Lord of the Flies

Swatting flies was, for some inexplicable reason, a topic of unusual interest in the Green home when I was growing up. My dad always likes to tell the story of how I killed a fly with a blowgun from about 15 feet. He claims I pinned it to the fireplace hearth with a dart, but, as I recall, it was cut in two with a thumper...and it was the luckiest thing I've ever accomplished.

He also taught me an ingenious method for swatting flies. And while I don't know where he learned this method, or if he developed it himself (care to fill us in, Dad?), it works. Really well. Like, 98% of the time if you're in cooler climates. (When I was in Army training in Southern Arizona in the summer, I discovered it wasn't as effective at high temperature.)

Here's what you do:
1. Fly lands.

2. Cup your striking hand and steadily move it into position some distance from the fly (at least one foot).

3. If you've done this correctly the fly will, the vast majority of the time, begin to clean it's filthy little legs and face.

4. Very slowly and steadily, move your hand down toward the fly.

5. The fly, at some point, will stop washing itself, and will quickly hunch down. At this point, your hand must stop and stay in that position. This is the space you have to work with.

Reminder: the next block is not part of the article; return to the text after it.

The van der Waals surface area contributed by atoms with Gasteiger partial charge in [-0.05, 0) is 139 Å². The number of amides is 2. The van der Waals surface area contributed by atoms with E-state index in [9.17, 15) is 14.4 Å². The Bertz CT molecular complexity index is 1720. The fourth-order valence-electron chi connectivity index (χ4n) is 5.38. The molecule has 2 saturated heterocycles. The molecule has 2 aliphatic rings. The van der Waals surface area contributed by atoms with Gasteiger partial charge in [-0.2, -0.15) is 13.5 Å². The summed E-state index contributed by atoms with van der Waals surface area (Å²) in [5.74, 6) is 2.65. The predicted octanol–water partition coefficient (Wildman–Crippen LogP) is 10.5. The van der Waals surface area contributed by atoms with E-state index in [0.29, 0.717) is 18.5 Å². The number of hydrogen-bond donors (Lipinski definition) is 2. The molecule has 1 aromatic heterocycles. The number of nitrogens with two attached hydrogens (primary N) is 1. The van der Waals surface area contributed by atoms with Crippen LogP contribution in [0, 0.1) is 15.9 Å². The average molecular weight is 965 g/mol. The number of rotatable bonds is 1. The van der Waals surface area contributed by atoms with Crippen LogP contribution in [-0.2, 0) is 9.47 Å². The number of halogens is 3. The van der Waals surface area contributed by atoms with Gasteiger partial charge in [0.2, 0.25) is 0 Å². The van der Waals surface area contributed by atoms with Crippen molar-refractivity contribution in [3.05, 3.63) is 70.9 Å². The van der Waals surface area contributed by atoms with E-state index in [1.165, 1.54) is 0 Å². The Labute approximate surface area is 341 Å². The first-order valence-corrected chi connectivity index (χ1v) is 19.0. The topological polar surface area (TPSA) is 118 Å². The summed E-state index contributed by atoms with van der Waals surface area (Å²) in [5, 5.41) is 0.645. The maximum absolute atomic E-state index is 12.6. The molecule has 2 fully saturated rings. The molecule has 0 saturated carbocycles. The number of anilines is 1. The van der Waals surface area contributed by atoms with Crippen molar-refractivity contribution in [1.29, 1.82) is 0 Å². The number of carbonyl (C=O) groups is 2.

6. The moment the fly begins washing again is your time to strike. Aim your hand at a place about a centimeter behind the fly, as flies take off by leaping backwards. Swat as quickly as possible.
If your aim, speed and hand-cuppage are on track, the fly will be caught in a concussive rush and will be knocked out. This allows you to avoid messy smashing. At this point, if you hate the idea of taking life, you can put the sweet little fly in a cup and take it outside. If you're like the rest of us, you can sweep it to the floor and step on it. Or hit it with a book.

Why am I bringing all this up? Well, NPR's Science Friday featured a story on Caltech bioengineer Michael Dickinson, and the research he's been doing with superfast video cameras on how flies operate. And, based on this video, NPR seems to be confirming with science what my dad knew many years ago. (Don't get used to it, Dad.)

(And for all you U2 fans who were disappointed this post wasn't about Bono, here's a little something just for you.)


  1. A tear has just run down my right eye. My number one son has listened and listened well. Love, Dad

  2. Jordan,

    It didn't work. I tried it and the fly ran away laughing and bugged me the whole afternoon.

    What am I doing wrong?


  3. sometimes, it just comes down to instincts, john. you've either got it or you don't.

    As for my dad's "number one son" comment, take that, Tyler!

  4. although, knowing Dick Green, he was talking more about how tyler is the second son, and you are his firstborn. Not necessarily his favorite. I am now Dad's favorite.... and even if he won't confirm this on the blog, I know it in my heart. and so does Dick.

  5. still, Mindy, what does it say in the Bible? Firstborns are always the best. And second-borns have to resort to putting goatskin on their arms in order to receive inheritances.

  6. In fairness to Tyler, he has a new fly killing method that is truly effective and quick in the kill. I prefer to let the fly think about it before it dies. Maybe, Tyler will share. I'm thankful that ALL of our children can kill flies.